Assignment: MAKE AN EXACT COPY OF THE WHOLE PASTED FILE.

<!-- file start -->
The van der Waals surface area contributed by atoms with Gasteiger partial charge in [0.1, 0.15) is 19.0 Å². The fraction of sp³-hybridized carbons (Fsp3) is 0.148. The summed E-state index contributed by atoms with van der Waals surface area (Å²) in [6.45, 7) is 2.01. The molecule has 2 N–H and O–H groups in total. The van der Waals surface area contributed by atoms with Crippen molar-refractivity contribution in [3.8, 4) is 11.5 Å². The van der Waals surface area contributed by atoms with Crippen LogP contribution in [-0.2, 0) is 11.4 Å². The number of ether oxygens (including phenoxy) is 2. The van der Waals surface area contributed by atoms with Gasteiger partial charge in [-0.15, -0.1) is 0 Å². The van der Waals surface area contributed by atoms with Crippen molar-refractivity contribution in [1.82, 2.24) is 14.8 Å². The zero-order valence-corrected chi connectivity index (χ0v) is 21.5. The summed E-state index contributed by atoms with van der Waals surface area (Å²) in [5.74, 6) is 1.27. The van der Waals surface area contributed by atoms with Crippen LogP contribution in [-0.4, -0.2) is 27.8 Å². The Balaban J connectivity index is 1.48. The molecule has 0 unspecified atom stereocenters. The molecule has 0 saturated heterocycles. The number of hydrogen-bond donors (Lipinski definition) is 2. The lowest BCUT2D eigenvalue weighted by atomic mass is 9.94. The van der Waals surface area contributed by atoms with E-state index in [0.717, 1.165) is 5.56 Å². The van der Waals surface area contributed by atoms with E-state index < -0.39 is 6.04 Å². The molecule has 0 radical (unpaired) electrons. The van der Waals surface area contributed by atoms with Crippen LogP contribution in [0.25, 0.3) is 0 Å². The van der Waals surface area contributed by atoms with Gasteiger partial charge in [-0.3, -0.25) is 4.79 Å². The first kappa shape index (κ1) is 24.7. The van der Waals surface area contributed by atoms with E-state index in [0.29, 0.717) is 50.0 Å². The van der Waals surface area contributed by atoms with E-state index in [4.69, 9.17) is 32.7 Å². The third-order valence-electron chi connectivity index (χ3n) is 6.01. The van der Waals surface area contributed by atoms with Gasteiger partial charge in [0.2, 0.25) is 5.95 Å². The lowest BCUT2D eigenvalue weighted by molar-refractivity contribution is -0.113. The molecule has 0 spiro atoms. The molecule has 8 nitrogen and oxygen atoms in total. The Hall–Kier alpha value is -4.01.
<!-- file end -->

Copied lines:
The van der Waals surface area contributed by atoms with Gasteiger partial charge in [0.1, 0.15) is 19.0 Å². The fraction of sp³-hybridized carbons (Fsp3) is 0.148. The summed E-state index contributed by atoms with van der Waals surface area (Å²) in [6.45, 7) is 2.01. The molecule has 2 N–H and O–H groups in total. The van der Waals surface area contributed by atoms with Crippen molar-refractivity contribution in [3.8, 4) is 11.5 Å². The van der Waals surface area contributed by atoms with Crippen LogP contribution in [-0.2, 0) is 11.4 Å². The number of ether oxygens (including phenoxy) is 2. The van der Waals surface area contributed by atoms with Gasteiger partial charge in [-0.15, -0.1) is 0 Å². The van der Waals surface area contributed by atoms with Crippen molar-refractivity contribution in [1.82, 2.24) is 14.8 Å². The zero-order valence-corrected chi connectivity index (χ0v) is 21.5. The summed E-state index contributed by atoms with van der Waals surface area (Å²) in [5.74, 6) is 1.27. The van der Waals surface area contributed by atoms with Crippen LogP contribution in [-0.4, -0.2) is 27.8 Å². The Balaban J connectivity index is 1.48. The molecule has 0 unspecified atom stereocenters. The molecule has 0 saturated heterocycles. The number of hydrogen-bond donors (Lipinski definition) is 2. The lowest BCUT2D eigenvalue weighted by atomic mass is 9.94. The van der Waals surface area contributed by atoms with E-state index in [0.717, 1.165) is 5.56 Å². The van der Waals surface area contributed by atoms with E-state index < -0.39 is 6.04 Å². The molecule has 0 radical (unpaired) electrons. The van der Waals surface area contributed by atoms with Crippen LogP contribution in [0.25, 0.3) is 0 Å². The van der Waals surface area contributed by atoms with Gasteiger partial charge in [-0.3, -0.25) is 4.79 Å². The first kappa shape index (κ1) is 24.7. The van der Waals surface area contributed by atoms with E-state index in [0.29, 0.717) is 50.0 Å². The van der Waals surface area contributed by atoms with E-state index in [4.69, 9.17) is 32.7 Å². The third-order valence-electron chi connectivity index (χ3n) is 6.01. The van der Waals surface area contributed by atoms with Gasteiger partial charge in [0.2, 0.25) is 5.95 Å². The lowest BCUT2D eigenvalue weighted by molar-refractivity contribution is -0.113. The molecule has 0 spiro atoms. The molecule has 8 nitrogen and oxygen atoms in total. The Hall–Kier alpha value is -4.01.